Even though this shot came out a little darker than I intended to, I really like this picture. This was right after the altar boy kissed the Bible. You can just see the reflection of the light coming in from the stained glass on the Bible.
Choir girls. I really like the angle of this picture. The photograph of Jesus is on the top left while the girls are on the bottom right. Small detail, the candles below the photograph of Jesus adds to the mood.
Here the girls are singing. I took this picture from the second row between the two women because I wanted to show the prominence of the head scarf tradition. The friend who came with me to the church that day is also Turkish and she also doesn't know anything about Assyrians. Her comment after we left was, "They [the congregation] were like Muslims in a church!" No kidding. The infusion of both religions is uncanny.
İşo, our friend, is in the middle (gray suit). This gesture of "shaking hands" is the gesture of "giving of peace." People shake hands with others around them then rubbing their hands to their face. This is yet another Islamic tradition. During the daily prayer, Muslims open up the palms of their hands to the heavens and after the prayer, rub their hands to their faces as if to rub in the blessing from Allah to themselves. Speaking of Allah, Assyrians do not address God as God but they use the word Allah. This was the most interesting part for me. In Turkish, we have two words to describe "the creator," if you will. Allah is used as the one and only creator, while the use of God is in a more general term as if to say a deity. For example, in Turkish, we would call Venus a God because she is the Goddess of love, beauty and natural productivity. We wouldn't call her the Allah of Love. I hope I am explaining this right... Please ask me if you get confused.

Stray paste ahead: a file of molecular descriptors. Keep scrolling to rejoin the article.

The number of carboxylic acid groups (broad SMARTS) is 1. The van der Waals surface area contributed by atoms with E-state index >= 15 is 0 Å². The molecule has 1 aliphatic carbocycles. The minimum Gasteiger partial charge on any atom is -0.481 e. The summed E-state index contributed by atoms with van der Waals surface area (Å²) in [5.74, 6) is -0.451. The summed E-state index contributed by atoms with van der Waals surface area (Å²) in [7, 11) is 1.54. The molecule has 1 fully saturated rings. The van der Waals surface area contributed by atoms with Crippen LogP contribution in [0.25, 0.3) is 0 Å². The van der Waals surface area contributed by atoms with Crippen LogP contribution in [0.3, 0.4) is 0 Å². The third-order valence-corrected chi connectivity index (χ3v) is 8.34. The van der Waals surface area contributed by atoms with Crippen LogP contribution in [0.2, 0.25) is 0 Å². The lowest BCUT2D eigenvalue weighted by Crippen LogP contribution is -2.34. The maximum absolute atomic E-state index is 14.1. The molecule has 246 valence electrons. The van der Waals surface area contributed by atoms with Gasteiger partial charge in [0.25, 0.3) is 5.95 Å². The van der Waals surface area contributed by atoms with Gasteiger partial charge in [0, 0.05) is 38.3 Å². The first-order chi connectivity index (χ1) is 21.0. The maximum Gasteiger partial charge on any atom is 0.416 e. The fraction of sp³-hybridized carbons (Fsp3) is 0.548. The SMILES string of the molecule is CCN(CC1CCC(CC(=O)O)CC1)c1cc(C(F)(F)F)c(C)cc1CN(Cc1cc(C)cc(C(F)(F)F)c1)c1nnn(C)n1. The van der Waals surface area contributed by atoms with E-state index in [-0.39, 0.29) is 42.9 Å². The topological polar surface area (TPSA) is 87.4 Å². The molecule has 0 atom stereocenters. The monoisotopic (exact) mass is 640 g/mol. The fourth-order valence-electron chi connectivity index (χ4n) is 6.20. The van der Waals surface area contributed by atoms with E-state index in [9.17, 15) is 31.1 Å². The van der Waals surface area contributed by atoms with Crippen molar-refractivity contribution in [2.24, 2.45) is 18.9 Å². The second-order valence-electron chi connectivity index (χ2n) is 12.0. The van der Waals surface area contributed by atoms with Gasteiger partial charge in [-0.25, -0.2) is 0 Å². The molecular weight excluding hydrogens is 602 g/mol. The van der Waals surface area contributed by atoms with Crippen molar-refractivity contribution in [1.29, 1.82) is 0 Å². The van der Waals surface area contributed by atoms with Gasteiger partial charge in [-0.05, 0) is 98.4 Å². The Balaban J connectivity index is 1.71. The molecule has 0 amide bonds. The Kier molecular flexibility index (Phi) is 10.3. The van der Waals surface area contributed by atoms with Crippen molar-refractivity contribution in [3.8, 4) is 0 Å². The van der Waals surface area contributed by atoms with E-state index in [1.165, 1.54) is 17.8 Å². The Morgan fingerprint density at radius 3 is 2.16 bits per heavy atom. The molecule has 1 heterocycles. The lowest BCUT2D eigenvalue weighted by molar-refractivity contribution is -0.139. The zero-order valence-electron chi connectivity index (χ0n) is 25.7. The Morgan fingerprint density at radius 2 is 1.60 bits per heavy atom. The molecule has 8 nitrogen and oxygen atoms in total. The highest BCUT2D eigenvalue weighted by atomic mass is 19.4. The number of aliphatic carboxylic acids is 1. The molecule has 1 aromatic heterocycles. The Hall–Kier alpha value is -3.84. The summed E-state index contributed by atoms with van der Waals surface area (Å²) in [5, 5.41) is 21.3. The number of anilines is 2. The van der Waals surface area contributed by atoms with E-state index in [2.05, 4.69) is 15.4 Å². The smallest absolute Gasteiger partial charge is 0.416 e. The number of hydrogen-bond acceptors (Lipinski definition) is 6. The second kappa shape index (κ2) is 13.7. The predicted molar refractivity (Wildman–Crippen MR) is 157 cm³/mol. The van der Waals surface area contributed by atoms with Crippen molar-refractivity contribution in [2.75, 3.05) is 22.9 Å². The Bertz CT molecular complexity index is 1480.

This was the elder lady in front of me "giving peace." I think the blurriness of this picture and the subsequent two pictures can kind of explain how determined she was to get to as many people as possible.
Here she is right after she gave peace to İşo.
Here is the last picture of the day. The service took a little longer than usual because there was a memorial service for the relative of a congregation member who passed away in Europe. The congregation member bought grapes and bread for everybody to snack on after the service. This can show you how tight knit the Assyrians are. Somebody's relative passes away in Europe somewhere and they hold a service to pray for that person in the US.
Anyways, I hope you like the stories behind the pictures and I hope that you were able to catch some of the stories I way trying to tell through my pictures without the help of my narration. Please let me know what you think.